[OPINION] Brain cancer, boredom and being
I’ve started to sketch. I’ve always been mildly artistic. I tinker on the piano like someone who does not have opposable thumbs, and I play the guitar so badly that I might as well strum with my elbow. My dad bought me a beautiful mandolin from Turkey once; I’m better at looking at it than playing it – I have a postdoctoral degree in staring at it. Basically, on a scale of one to talented, I would probably rate myself not so much as lukewarm, but more a gross sink with dirty dishwater and softened breadcrumbs floating about that are probably going to clog the drain.
My brother and I coined the term called creative aggression. We diagnosed ourselves with it some time back so that we could have a definitive term to use to describe that aching, irritating, teeth grinding feeling you get when you sit at a piano, or play the saxophone (he does, really well) and you try to stick your inspiration to the notes, but instead it makes you want to kick a puppy because you can’t get anything right.
I am a chronic creative aggression sufferer but it’s cyclical, and recently, I have been suffering from a serious bout of this very serious, mind (if not life – depending on whether you suffer from depression as well – I do) -threatening illness. Someone pull out the tiny violin for this superficial melodrama – and please make sure you play it better than I could.
My cousin has brain cancer. She’s 25. She has a two-year-old daughter. It’s not curable and you can’t treat it with chemotherapy. The only thing worth trying would be something called proton therapy. This is a fairly new innovation in cancer treatment, available only in Prague and Florida.
I am 32. I draw for free. It costs me nothing. And I do it to treat my creative aggression. My boredom. I wake up in the morning, I take about 6 to 7 pills to get me through the day, and in between working at a pretty good job, I put pen to paper and compose dark, out of proportion images with a naïve emo feel that represent my existential crisis. It’s free therapy.
Proton therapy is not free, rates start at about $135,000, that’s almost R2 million – medical aid won’t cover this at home, it certainly will not cover it internationally. This amount excludes pre-treatment costs, post care, medication, accommodation, travel and living expenses. Even so, she could lose her eyesight, her memory. Not unlike other cancers, she could lose her life.
In Regarding the Pain of Others, Susan Sontag writes, “Compassion is an unstable emotion. It needs to be translated into action, or it withers. The question of what to do with the feelings that have been aroused, the knowledge that has been communicated? If one feels that there is nothing ‘we’ can do -- but who is that ‘we’? -- and nothing ‘they’ can do either -- and who are ‘they’ -- then one starts to get bored, cynical, apathetic.”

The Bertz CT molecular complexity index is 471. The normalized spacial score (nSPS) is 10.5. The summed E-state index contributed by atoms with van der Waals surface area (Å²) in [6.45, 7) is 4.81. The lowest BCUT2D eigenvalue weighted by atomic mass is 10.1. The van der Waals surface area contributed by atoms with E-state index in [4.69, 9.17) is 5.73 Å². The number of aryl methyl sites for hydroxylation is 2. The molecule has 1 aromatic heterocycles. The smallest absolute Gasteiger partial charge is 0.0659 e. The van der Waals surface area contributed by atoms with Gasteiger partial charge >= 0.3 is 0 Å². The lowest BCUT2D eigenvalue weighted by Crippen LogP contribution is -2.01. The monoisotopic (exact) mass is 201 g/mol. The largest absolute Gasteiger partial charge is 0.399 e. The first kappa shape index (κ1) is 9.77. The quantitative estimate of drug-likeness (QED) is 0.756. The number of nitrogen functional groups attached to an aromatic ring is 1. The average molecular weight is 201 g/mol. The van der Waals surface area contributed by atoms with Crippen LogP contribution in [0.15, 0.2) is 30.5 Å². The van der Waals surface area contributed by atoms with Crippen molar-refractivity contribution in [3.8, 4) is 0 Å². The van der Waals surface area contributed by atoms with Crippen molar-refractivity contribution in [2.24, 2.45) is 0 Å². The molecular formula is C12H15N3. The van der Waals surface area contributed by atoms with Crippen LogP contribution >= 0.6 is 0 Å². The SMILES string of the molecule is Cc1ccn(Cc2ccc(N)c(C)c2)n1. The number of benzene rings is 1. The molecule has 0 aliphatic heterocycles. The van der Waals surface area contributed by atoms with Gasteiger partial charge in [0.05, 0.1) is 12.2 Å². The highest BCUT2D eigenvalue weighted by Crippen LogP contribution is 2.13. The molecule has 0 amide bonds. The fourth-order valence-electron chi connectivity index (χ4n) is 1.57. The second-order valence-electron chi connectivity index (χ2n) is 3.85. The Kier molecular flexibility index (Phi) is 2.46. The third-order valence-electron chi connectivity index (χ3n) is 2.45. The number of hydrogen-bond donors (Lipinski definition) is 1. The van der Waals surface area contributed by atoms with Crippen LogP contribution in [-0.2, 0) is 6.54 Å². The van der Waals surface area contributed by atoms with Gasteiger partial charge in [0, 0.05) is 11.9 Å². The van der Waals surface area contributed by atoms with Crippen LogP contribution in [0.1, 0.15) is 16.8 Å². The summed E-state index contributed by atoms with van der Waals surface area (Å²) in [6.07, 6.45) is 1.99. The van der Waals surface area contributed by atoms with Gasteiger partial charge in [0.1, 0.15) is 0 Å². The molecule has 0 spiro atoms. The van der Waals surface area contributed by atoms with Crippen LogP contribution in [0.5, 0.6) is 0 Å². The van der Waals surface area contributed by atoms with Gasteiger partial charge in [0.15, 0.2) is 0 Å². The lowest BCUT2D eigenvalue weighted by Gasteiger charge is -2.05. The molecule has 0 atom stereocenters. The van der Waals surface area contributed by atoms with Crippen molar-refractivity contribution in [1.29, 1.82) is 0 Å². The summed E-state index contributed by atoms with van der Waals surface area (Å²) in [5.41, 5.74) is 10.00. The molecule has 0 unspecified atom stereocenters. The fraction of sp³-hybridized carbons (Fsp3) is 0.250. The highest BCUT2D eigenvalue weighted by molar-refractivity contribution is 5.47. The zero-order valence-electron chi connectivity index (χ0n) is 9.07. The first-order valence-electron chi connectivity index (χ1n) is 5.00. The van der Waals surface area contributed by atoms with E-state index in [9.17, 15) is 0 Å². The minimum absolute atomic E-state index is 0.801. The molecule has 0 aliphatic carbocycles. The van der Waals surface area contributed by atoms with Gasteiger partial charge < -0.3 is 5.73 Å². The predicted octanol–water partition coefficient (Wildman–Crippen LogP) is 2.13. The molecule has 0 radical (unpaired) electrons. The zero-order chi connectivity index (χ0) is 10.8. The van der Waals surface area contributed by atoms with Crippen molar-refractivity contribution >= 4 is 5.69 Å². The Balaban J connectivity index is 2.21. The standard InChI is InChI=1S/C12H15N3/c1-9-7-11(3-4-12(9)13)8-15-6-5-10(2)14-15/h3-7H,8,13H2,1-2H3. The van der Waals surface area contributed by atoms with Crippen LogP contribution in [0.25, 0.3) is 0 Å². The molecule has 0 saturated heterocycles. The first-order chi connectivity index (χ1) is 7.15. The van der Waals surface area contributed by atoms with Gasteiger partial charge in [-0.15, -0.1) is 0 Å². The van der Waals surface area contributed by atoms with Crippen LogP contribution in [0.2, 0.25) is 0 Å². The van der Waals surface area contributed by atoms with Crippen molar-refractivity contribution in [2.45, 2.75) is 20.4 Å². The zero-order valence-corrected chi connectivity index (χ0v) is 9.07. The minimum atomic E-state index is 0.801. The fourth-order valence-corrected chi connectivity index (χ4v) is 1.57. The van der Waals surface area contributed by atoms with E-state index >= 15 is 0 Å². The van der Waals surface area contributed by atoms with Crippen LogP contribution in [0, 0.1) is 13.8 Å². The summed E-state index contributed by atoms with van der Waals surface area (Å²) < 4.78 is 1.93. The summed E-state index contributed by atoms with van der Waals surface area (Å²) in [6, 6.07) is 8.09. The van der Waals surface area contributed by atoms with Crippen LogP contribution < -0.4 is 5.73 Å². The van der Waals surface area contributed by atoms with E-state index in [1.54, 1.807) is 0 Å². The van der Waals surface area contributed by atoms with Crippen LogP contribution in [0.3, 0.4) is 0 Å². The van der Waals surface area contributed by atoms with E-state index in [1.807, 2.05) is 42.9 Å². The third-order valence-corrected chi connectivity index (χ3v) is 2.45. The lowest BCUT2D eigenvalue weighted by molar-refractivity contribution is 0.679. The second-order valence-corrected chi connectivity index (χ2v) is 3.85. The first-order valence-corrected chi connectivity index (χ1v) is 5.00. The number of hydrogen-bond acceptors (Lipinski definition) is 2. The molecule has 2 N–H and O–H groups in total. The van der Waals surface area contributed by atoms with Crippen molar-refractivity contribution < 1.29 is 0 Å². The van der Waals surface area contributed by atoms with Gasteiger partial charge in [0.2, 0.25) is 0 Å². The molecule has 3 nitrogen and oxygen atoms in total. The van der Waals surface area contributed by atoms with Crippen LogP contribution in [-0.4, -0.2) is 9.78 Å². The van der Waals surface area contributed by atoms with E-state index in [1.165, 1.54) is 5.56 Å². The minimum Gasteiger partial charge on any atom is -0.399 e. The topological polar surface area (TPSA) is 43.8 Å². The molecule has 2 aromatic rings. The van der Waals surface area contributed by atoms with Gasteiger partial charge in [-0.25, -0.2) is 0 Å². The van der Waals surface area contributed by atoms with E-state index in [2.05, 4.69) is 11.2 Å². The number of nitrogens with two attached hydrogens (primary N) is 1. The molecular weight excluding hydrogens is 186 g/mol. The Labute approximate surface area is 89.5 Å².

Feeling this way about work, or creativity or what to eat for lunch is a bit different from feeling this way about a cancerous tumour though. When you have the information you have on this sort of thing, you have to act on it. Set up a blog, crowd fund… try.
There is no unselfish good deed – I heard that somewhere once. It’s true. Helping out is probably going to make me feel like a really good person. There isn’t a single human that does something good without recognising how humanitarian they’re going to feel for doing it.
The world is still droning on about the shock and horror of Donald Trump, Hillary Clinton’s loss, Marius Fransman etc. I am now deaf to the noise, but not indifferent. It does incite reaction. Interest is not one of them. Eye rolling of epic proportions is, along with fist clenching and wanting to yell at Twitter: “Drink hemlock or go into exile” (thank you Socrates).
These are irrational and ignorant responses. I get it. The discourse is important. Societal norms need to be challenged. Corruption sucks. All those who have the “pleasure” of democracy must fight for their rights (to party – as in political). On any given day, I am one of these people, in a recognisably irrelevant way – something I wish more people would realise. We are not special and unique snowflakes, we are the all-encompassing crap of the world – Fight Club knows what’s up. And on that note, in my opinion, there has never been a better time to take advantage of the practice of anarchy.
In the same book, Sontag also writes: “Someone who is permanently surprised that depravity exists, who continues to feel disillusioned (even incredulous) when confronted with evidence of what humans are capable of inflicting in the way of gruesome, hands-on cruelties upon other humans, has not reached moral or psychological adulthood.”
So my creative aggression and boredom might be a blessing in disguise then? Maybe, ironically, they are responsible for some degree of moral or psychological adulthood? There’s always hope. Just like with proton therapy.
Haji Mohamed Dawjee is employed by Code For Africa at the head office in Cape Town as programme manager for impactAFRICA - the continent's largest fund for digital-driven data storytelling. She is a regular commentator on gender equality, sexuality, culture, race relations and feminism as well as ethics in the South African media environment.